This past Sunday I was in Chicago to participate in the ordination to Christian ministry of a young man I had known since he was a child. He is an able student, well trained, older than his years and he will be a good minister. He has appropriate schooling and then some.
I was there because of my relationship to his family and his religious tradition of origin. He grew up in the Churches of Christ and the Disciples of Christ and now will be a minister in the American Baptist communion.
In my words to the congregation I told them that the intellectual dimensions of his call were dwarfed by the relational dimensions of his life. He is a Christian because he grew up a Christian not because he suddenly was converted of some fundamental truth and his Christian life was shaped by a grandfather who listened to him preach in imitation of his own preaching. His grandfather encouraged him to dream great dreams.
The Apostle Paul writing to Timothy in his second letter pays homage to the importance of family and relationships in the training for life and ministry. We often do not, seeming to think of Christian faith is begun by a transmission of information. Sometimes one does come to faith after an “aha” moment, but less often than we academics think. More often we are shaped by a community and fine tuned by moments of insight.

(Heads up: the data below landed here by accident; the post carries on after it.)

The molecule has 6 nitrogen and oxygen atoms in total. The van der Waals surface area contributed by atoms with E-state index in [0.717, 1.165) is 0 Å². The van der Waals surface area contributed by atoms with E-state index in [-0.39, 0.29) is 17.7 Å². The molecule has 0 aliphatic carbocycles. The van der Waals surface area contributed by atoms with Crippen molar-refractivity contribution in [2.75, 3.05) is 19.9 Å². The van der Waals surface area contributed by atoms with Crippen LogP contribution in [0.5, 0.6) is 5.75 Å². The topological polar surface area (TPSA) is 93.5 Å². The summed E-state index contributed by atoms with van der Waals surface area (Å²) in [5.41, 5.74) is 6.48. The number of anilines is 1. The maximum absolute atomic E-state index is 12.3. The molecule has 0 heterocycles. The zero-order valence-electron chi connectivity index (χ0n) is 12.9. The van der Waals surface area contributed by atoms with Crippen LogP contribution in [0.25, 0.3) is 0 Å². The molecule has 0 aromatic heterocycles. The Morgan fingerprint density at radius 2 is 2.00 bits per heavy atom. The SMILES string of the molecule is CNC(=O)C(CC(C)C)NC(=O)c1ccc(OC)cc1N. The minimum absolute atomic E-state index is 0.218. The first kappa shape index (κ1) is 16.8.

My grandfather taught his grandfather. His grandfather taught me and I taught other members of his family. They in turn were role models for my children as they grew up. My daughters first confronted death when I officiated at his grandfather’s funeral and we all went to the graveside together. It was their first funeral; information about life and death comes in many forms.
Being part of the service on Sunday was an important thing for me to do. It was in part the paying of an obligation to his family for what I had received. It was an honor as well, but most importantly it was an affirming gesture that allowed me to be supportive of one who will write a new chapter in church history. It is a different world than the one our grandfathers knew, but I think they would be wise enough to recognize his dedication and talent and would have understood that he was writing a new chapter of holy history. We all do well to remember Paul’s words to Timothy: “continue in what you have learned and firmly believed, knowing from whom you learned it…” It was a good way to begin the Advent season.
Robert M Randolph
Chaplain to the Institute